Editor’s Note: Rock the moat

June 18, 2018 -  By

Imagine your business is a castle. Does it have a moat?

According to Warren Buffett—renowned investor and chairman of Berkshire Hathaway—businesses worth investing in have significant buffers to keep their opponents at bay. In other words, a company with a moat has a competitive advantage so great, it allows for above-average profits and long-term returns to investors.

Economic moats were in the headlines (and tweets) last month, when SpaceX founder Elon Musk criticized Buffett’s emphasis on economic moats. He called it “quaint” and “lame,” saying the pace of innovation is more important. Their spat was about See’s Candies, which Berkshire Hathaway acquired in 1972. It’s reported to have a moat thanks to its quality, price, distribution process and retail experience.

Regardless of the billionaires’ stances on moats vs. innovation—which, by the way, do not need to be mutually exclusive—the conversation made me think about the landscape industry and our LM150 list of largest landscape companies, featured in this issue. Do any of these companies have wide moats?

Experts say there are several paths to building a moat, such as:

  • Maintaining low operating costs or achieving economies of scale. This approach, favored by Walmart, allows the company to undercut competitors;
  • Creating a network effect, where a company’s products or services become more valuable the more people use them (think eBay);
  • Having high switching costs, which makes it difficult for customers to move to a competitor (some software programs fall into this category); or
  • Possessing “intangible assets,” which may include intellectual property like patents and trademarks, brand equity or culture.

In our industry, which has a notoriously low barrier to entry, a moat couldn’t be more important. Companies with moats have pricing power, which Buffett has said is one of the most vital factors in evaluating a business. “If you’ve got the power to raise prices without losing business to a competitor, you’ve got a very good business,” he told the Financial Crisis Inquiry Commission in 2010. “And if you have to have a prayer session before raising the price by 10 percent, then you’ve got a terrible business.”

Among the ways to achieve a moat, the pursuit of lower operating costs appears to be the greatest opportunity for landscape and lawn care companies.

Many companies in the industry say they prioritize efficiency and lowering costs, but I’m surprised at how much low-hanging fruit is out there. For example, many companies—even some on the LM150 list—are still slow to adopt technology like GPS and software to automate office functions.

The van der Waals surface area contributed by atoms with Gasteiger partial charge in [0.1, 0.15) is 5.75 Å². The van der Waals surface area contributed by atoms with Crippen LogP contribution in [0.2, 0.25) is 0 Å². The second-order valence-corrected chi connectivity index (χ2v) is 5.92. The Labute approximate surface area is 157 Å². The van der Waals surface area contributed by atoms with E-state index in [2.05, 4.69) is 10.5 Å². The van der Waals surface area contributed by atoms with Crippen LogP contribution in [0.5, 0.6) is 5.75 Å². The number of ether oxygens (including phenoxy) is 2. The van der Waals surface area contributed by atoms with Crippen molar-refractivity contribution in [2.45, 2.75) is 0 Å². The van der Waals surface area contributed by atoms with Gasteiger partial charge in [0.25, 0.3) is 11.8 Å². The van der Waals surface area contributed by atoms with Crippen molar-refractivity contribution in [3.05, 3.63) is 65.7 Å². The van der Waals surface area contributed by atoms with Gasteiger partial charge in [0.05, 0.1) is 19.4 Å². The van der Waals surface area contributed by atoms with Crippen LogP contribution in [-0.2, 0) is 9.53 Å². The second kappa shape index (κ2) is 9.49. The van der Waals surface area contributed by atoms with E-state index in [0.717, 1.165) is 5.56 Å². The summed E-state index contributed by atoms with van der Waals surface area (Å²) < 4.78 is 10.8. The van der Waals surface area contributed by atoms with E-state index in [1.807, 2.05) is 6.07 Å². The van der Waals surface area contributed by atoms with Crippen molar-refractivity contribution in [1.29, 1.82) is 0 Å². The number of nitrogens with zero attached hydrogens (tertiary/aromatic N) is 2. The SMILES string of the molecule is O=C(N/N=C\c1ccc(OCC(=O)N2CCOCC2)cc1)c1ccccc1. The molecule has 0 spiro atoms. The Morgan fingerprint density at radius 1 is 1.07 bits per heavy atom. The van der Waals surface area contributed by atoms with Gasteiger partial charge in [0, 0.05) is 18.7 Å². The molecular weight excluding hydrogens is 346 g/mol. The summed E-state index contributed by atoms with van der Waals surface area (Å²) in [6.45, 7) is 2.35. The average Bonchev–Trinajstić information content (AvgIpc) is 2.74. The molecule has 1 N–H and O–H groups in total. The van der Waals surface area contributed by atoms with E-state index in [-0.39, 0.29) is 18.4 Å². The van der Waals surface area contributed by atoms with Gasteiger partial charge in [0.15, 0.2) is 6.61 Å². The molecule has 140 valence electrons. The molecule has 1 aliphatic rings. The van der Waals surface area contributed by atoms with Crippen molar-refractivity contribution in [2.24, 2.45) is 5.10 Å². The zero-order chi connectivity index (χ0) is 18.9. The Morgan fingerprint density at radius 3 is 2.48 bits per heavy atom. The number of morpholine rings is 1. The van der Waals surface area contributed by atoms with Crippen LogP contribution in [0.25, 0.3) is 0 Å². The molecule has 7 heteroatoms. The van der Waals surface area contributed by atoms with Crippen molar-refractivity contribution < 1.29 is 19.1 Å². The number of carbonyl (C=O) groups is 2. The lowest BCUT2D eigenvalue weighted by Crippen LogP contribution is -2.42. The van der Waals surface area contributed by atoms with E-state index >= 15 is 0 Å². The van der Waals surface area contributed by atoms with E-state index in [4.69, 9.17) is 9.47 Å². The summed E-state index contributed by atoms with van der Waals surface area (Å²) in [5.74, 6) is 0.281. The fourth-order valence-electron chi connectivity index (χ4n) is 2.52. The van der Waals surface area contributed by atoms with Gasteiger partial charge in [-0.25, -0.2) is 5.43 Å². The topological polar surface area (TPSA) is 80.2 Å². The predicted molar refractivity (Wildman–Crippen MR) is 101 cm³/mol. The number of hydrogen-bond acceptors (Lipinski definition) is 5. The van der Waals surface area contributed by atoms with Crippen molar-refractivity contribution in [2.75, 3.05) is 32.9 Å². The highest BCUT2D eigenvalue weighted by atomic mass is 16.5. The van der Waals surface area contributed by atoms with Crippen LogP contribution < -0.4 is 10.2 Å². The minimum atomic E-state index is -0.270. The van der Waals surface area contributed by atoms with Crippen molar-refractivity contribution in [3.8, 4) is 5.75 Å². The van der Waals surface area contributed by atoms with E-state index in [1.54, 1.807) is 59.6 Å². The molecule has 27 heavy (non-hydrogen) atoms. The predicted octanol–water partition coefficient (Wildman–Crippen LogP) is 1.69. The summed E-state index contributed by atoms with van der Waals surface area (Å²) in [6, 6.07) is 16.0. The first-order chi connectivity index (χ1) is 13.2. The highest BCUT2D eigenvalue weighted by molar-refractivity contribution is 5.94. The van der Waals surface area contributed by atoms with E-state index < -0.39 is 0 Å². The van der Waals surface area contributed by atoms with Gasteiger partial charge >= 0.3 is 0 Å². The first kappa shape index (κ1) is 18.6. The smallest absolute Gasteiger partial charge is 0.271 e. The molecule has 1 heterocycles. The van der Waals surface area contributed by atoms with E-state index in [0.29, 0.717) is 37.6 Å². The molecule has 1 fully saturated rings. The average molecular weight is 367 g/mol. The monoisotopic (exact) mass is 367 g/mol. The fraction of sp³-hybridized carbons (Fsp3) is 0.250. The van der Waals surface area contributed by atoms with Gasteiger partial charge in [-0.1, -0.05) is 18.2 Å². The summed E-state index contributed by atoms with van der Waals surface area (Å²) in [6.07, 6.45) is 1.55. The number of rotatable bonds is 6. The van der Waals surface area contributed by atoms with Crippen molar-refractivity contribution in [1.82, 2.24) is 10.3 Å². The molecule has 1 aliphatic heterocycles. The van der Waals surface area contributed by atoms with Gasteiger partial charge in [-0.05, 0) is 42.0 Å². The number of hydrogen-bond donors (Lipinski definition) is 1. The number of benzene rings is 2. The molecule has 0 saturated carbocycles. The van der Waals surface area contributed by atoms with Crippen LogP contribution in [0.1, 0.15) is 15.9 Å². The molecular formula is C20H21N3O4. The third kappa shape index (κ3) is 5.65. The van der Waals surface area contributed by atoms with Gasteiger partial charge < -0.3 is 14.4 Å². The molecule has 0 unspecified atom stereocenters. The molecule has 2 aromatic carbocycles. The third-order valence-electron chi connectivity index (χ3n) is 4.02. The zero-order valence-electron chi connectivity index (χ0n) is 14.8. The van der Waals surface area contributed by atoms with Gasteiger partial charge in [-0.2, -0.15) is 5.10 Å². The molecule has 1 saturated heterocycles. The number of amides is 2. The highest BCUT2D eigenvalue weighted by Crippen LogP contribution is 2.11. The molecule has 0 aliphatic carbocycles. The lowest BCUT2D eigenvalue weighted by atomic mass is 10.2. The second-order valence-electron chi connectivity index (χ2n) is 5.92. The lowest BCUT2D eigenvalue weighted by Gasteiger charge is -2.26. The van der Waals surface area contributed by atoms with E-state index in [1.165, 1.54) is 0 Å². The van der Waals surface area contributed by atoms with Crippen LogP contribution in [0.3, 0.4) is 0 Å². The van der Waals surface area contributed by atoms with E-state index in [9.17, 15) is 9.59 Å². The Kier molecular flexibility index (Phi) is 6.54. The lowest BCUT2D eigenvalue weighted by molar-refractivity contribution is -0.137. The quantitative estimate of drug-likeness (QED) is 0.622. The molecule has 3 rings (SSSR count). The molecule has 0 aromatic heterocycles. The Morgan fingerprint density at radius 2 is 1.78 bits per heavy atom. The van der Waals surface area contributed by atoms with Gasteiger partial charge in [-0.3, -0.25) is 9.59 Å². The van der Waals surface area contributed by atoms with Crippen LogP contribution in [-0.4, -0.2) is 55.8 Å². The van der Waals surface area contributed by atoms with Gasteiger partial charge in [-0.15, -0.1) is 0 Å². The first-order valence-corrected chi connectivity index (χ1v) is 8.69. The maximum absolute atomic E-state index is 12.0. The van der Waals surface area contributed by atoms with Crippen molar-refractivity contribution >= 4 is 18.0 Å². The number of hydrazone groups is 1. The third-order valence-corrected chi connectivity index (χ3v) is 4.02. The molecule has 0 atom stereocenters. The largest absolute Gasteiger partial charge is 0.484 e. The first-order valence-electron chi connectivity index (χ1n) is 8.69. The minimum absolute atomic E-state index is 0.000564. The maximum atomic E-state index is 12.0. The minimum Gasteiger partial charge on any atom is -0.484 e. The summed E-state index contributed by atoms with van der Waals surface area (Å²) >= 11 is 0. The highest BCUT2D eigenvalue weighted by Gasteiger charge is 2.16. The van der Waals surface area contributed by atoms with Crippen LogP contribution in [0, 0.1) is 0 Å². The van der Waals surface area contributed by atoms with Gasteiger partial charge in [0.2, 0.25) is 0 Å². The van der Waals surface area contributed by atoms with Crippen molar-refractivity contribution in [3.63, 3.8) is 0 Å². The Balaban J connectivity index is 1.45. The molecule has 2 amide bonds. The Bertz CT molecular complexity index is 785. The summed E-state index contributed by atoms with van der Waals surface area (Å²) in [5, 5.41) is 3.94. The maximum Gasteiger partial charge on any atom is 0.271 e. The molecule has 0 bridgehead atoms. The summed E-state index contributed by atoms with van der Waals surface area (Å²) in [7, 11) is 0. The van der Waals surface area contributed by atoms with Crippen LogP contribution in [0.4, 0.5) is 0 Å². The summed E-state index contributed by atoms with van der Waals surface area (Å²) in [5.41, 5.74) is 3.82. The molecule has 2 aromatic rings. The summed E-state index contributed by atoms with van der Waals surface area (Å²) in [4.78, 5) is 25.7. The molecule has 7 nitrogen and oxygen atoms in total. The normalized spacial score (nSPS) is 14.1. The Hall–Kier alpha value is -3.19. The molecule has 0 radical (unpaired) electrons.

Though we’ll likely never know whether Buffett would give any companies in the landscape industry moat status, I’d say the companies we feature in this issue’s LM150 supplement are moving in that direction. They are fortifying their businesses through various tactics, including employee education and training; incentive programs; and more. See the list and read the stories of four of these firms.

This article is tagged with , , and posted in 0618, Editor's Note

About the Author:

Marisa Palmieri is an experienced Green Industry editor who's won numerous awards for her coverage of the landscape and golf course markets from the Turf & Ornamental Communicators Association (TOCA), the Press Club of Cleveland and the American Society of Business Publication Editors (ASBPE). In 2007, ASBPE named her a Young Leader. She graduated with a Bachelor of Science in Journalism, cum laude, from Ohio University’s Scripps School of Journalism.

1 Comment on "Editor’s Note: Rock the moat"

Trackback | Comments RSS Feed

  1. Joe Frisbie says:

    You are correct the world is changing and the landscape industry is slow to adopt, robotic mowers, alternative fuels including electricity, the elimination of toxic chemistries, and attention to advances in the fields of microbiology, soil sciences, water conservation and hydrology and the incorporation of SaaS. All of these are ways to differentiate.

    To often efficiency and lowering cost is code for underbidding, under performing and under paying. This leads to customer dissatisfaction because the personnel are poorly trained and under pressure to stay on target to an artificially low margin. Greatest example is “Irrigation Technicians” compared to plumbers. All the same principles of hydraulics apply yet the pay scales are multiplies of differential.